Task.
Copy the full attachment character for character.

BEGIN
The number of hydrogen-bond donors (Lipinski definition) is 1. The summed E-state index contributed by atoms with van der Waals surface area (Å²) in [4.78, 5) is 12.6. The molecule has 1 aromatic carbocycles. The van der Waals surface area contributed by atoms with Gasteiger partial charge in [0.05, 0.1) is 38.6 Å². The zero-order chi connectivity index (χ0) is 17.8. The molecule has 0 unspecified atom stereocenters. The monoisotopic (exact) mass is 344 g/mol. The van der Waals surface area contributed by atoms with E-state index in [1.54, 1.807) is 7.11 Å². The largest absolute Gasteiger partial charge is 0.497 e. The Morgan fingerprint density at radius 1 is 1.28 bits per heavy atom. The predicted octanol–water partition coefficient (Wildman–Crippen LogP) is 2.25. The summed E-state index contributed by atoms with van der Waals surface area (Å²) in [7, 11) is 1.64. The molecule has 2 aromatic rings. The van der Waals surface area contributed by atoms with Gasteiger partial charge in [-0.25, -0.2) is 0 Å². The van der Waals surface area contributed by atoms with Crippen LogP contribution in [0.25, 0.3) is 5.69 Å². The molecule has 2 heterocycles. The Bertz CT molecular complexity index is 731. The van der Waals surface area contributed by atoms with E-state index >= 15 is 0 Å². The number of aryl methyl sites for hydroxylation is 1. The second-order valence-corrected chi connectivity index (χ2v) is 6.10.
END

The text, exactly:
The number of hydrogen-bond donors (Lipinski definition) is 1. The summed E-state index contributed by atoms with van der Waals surface area (Å²) in [4.78, 5) is 12.6. The molecule has 1 aromatic carbocycles. The van der Waals surface area contributed by atoms with Gasteiger partial charge in [0.05, 0.1) is 38.6 Å². The zero-order chi connectivity index (χ0) is 17.8. The molecule has 0 unspecified atom stereocenters. The monoisotopic (exact) mass is 344 g/mol. The van der Waals surface area contributed by atoms with E-state index in [1.54, 1.807) is 7.11 Å². The largest absolute Gasteiger partial charge is 0.497 e. The Morgan fingerprint density at radius 1 is 1.28 bits per heavy atom. The predicted octanol–water partition coefficient (Wildman–Crippen LogP) is 2.25. The summed E-state index contributed by atoms with van der Waals surface area (Å²) in [7, 11) is 1.64. The molecule has 2 aromatic rings. The van der Waals surface area contributed by atoms with Gasteiger partial charge in [-0.25, -0.2) is 0 Å². The van der Waals surface area contributed by atoms with Crippen LogP contribution in [0.25, 0.3) is 5.69 Å². The molecule has 2 heterocycles. The Bertz CT molecular complexity index is 731. The van der Waals surface area contributed by atoms with E-state index >= 15 is 0 Å². The number of aryl methyl sites for hydroxylation is 1. The second-order valence-corrected chi connectivity index (χ2v) is 6.10.